Did you ever play the Sims? You know, the game with an herd of digital people that you micromanage to the umpteenth degree, meeting their needs and ensuring that at every step of the project, they’re happy with what’s going on? If you don’t remember the classic game, then we’ll go ahead and get straight to the point: Keeping clients happy is a lot like playing the Sims. Obviously, your clients are real people (and should be respected much more than digital characters) but the point remains the same. If you sometimes feel clueless as to keeping your clients happy—and the work flowing—then don’t despair just yet. We’ve got a few choice pointers that will get you going along the right track with your design projects in no time!

  1. Use a Schedule: First and foremost, people generally like to know what’s going on with the projects they’ve paid for. Does this mean you should send daily reminders to your client informing them about your tough decision between rouge and burnt amber inside the logo? No. Does it mean you should use a popular scheduling tool like Google Calendar to create an easy-to-read and intuitive location where the client can ascertain in an instant where the project aught to be? Yes, and enough said.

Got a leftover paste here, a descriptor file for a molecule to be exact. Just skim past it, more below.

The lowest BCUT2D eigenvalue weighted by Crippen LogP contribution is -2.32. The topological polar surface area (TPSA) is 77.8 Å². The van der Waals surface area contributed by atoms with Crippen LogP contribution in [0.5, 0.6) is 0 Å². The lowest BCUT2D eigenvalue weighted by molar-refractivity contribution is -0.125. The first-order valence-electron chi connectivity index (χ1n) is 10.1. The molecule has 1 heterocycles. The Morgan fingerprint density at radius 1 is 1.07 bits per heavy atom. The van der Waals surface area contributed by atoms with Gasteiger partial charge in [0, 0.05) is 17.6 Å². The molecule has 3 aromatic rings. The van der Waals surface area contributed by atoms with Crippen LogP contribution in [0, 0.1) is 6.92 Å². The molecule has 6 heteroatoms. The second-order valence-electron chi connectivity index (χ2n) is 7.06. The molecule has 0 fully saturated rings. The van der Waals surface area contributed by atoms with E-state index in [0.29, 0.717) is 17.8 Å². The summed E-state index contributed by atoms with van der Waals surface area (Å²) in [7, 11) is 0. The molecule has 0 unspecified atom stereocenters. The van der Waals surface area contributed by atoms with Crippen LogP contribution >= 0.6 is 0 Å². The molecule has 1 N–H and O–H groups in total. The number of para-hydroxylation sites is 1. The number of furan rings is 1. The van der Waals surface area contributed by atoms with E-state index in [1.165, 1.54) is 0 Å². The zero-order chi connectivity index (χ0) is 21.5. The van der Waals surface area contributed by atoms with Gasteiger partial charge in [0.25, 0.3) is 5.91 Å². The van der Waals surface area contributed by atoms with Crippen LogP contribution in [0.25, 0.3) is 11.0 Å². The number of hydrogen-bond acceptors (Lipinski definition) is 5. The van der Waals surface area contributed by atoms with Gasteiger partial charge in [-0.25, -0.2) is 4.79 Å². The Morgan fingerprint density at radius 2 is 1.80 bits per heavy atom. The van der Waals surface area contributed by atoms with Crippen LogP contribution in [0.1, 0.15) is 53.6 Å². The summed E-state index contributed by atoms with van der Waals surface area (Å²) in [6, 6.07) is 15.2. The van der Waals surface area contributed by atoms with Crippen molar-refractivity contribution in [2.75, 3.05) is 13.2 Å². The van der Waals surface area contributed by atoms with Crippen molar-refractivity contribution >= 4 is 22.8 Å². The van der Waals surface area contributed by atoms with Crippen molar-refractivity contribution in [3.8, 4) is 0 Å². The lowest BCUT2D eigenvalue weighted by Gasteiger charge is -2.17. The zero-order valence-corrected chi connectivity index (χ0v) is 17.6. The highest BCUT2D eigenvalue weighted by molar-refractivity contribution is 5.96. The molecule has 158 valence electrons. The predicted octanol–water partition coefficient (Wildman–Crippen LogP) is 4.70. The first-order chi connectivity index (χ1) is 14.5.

2. Be Friendly, Obviously: We feel like this is a bit of a no-brainer, but to be honest, we’ve seen more designers fudge this step up than we’d be willing to admit. When you can, be genuinely friendly with your clients. Ask them how the day has been, or if you know anything about their personal lives and feel comfortable, how their families are. What you’re establishing with your clients goes beyond a design-payment framework. These are people, and you’re creating a relationship at every step of the way. Treat designing as such, and we promise your clients will be much happier.
  3. Be On-Time: Trust us, we’ve struggled with this much more than anyone ever should. Still, the best way you can make your clients happy is to simply produce the designs on schedule, and on time. Try to avoid delays, and if you absolutely have to push a project back, at least send the client your (good) reasons why. In other words, show up to work on time, and you’ll be golden.